F+K

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Please note: I do NOT want to bash Kachingle.  Actually, I hope it thrives–competition is good and so is choice.  This is just a personal reflection on why I think Flattr stands out above the competition and why it is my choice for supporting creators.


Pay A Blogger Day is right around the corner (pssst: it’s tomorrow!), and it’s time to start thinking about the best ways to share the holiday spirit.  From buying artists merchandise to straight out donations to micro-payments there are many ways to celebrate.  But since no one really needs instructions on buying t shirts or using PayPal, I thought I’d throw in my two cents on the less well-known methods of payment–those of the micro variety.

Since I’ve been going on about Flattr, I thought I’d talk a bit about how it compares with the competition, another micro-payment system called Kachingle.

Flattr and Kachingle are functionally the same thing.  You put in a few bucks, click on creator’s Flattr buttons/Kachingle medallions and the money/love gets cut up evenly between them all.  There are, however, two things that seem to set them apart:

1) If you Flattr someone who’s not on Flattr (via Twitter) you may feel like a jerk.  If you Kachingle someone who’s not on Kachingle, you really are a jerk.

I’ve been Twitter-Flattring writers without Flattr accounts because I really want to spread the love and I don’t have any other way.  I know.  I look a bit like a douche.  But these writers can choose not to accept the donation.  If they don’t end up joining Flattr, no money changes hands, everyone goes on their merry way, no harm no foul.  When you Flattr someone without an account, the money is NOT taken out of your account until and unless that person signs up.  This means that if the money is taken out of your account you know it went to the person you intended it for.  And if that person decides not to join the Flattrverse, your money stays safely where it is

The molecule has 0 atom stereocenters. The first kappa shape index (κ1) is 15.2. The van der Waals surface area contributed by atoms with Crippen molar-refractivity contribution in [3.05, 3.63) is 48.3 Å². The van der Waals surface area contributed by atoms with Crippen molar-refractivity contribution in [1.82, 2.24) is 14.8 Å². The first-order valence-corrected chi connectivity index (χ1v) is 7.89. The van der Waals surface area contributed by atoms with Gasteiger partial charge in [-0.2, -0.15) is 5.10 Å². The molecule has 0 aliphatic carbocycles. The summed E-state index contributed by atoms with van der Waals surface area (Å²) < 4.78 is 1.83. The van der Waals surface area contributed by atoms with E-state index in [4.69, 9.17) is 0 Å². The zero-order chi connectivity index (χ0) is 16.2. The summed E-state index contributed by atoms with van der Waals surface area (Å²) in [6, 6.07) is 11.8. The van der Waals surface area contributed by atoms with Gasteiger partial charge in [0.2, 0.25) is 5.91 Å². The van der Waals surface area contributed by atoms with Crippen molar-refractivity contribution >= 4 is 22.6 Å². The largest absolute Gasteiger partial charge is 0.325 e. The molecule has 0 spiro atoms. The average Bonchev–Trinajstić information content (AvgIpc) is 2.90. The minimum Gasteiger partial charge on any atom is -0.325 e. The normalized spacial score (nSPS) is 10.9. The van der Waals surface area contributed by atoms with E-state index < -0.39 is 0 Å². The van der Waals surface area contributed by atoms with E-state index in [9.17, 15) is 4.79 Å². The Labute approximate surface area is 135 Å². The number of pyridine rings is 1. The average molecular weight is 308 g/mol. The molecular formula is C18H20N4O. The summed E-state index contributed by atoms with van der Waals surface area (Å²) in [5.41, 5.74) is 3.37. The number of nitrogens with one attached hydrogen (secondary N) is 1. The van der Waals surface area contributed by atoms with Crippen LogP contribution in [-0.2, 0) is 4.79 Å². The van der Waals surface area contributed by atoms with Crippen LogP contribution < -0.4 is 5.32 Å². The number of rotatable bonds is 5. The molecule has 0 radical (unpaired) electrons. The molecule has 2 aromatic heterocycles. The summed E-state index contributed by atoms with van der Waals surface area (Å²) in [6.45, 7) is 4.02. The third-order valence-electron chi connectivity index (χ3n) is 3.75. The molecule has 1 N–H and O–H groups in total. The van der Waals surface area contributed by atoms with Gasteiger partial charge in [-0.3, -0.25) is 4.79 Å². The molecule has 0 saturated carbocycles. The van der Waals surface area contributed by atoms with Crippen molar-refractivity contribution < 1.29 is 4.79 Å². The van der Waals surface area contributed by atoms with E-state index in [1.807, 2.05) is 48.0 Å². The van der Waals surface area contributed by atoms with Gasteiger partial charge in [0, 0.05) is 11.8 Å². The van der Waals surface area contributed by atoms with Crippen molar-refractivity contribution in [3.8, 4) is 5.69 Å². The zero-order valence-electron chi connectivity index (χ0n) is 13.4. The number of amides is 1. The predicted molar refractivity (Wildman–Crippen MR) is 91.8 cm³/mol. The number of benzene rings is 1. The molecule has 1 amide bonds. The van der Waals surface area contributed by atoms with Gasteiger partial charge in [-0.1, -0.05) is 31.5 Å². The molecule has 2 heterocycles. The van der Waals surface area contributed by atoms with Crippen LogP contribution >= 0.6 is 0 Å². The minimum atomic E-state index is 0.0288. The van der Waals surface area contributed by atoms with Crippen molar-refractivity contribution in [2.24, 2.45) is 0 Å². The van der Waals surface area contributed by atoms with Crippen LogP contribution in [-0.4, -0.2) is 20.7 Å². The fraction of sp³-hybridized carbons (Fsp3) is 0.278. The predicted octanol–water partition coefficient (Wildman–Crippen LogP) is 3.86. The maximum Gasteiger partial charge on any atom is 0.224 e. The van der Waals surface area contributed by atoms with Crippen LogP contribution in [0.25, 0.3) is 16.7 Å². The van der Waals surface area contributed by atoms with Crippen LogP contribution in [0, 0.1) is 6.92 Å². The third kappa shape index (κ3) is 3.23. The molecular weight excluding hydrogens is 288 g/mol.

I always assumed this was how Kachingle worked.

It’s not.

Kachingle has created quite a stir lately for its practice of donating unclaimed money to charity.  Hey, everyone hates cancer, right?  But as noble as it is to give to charity, taking money intended for someone else–especially struggling creators–is not so noble.  Robin Hood didn’t steal from the poor and give to the poor.  If netizens want to give to charity, they give to charity.

And then there’s the problem of Kachingle’s fee.   Like Flattr, they take a percentage of every transaction, (supposedly, business people need to eat too.)   While Kachingle’s takes 15%, Flattr only takes 10% (they do need to eat, but I guess since they are European, they don’t have that American appetite.)  But the percentage is not the problem.  The problem is that even when the money does not go to the intended recipient (when they choose not to join) Kachingle gets 15%.  Not so with Flattr because if they can’t find the intended recipient, they don’t take the money.

Besides the handling of money, there’s another key difference between the two companies…

2) Flattr is a community and you know it.

The feeling when you walk through the “doors” of the Flattr site is entirely different from the feeling when you walk into the Kachingle site.  Again and again and again from their site to their blog to their tweets, the Flattr folks are all about community.  I love recommending it to people because you’re not recommending a paycheck, you’re recommending a great and growing group of people who love online creations and creating.  While this is not absent from the Kachingle site, it is less emphasized.  I see Kachingle as a payment system and not much more–not because it can’t be more, but because it isn’t painted as more.